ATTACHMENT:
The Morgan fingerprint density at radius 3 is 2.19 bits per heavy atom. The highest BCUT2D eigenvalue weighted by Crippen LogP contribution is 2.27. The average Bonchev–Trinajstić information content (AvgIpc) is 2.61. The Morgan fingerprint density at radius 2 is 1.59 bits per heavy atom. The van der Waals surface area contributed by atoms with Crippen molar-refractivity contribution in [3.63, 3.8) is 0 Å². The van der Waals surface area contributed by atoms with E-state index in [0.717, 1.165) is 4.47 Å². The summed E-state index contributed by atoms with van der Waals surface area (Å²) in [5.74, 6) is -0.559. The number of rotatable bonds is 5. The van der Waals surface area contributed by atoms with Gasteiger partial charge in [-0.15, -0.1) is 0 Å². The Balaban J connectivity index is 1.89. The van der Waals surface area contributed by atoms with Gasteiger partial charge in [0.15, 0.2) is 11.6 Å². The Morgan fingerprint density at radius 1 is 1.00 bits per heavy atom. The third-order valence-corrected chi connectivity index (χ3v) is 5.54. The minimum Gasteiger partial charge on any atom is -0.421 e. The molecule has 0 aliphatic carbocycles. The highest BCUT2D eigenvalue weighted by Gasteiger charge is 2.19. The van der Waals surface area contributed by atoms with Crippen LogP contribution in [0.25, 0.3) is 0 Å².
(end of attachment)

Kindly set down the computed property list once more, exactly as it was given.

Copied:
The Morgan fingerprint density at radius 3 is 2.19 bits per heavy atom. The highest BCUT2D eigenvalue weighted by Crippen LogP contribution is 2.27. The average Bonchev–Trinajstić information content (AvgIpc) is 2.61. The Morgan fingerprint density at radius 2 is 1.59 bits per heavy atom. The van der Waals surface area contributed by atoms with Crippen molar-refractivity contribution in [3.63, 3.8) is 0 Å². The van der Waals surface area contributed by atoms with E-state index in [0.717, 1.165) is 4.47 Å². The summed E-state index contributed by atoms with van der Waals surface area (Å²) in [5.74, 6) is -0.559. The number of rotatable bonds is 5. The van der Waals surface area contributed by atoms with Gasteiger partial charge in [-0.15, -0.1) is 0 Å². The Balaban J connectivity index is 1.89. The van der Waals surface area contributed by atoms with Gasteiger partial charge in [0.15, 0.2) is 11.6 Å². The Morgan fingerprint density at radius 1 is 1.00 bits per heavy atom. The third-order valence-corrected chi connectivity index (χ3v) is 5.54. The minimum Gasteiger partial charge on any atom is -0.421 e. The molecule has 0 aliphatic carbocycles. The highest BCUT2D eigenvalue weighted by Gasteiger charge is 2.19. The van der Waals surface area contributed by atoms with Crippen LogP contribution in [0.25, 0.3) is 0 Å².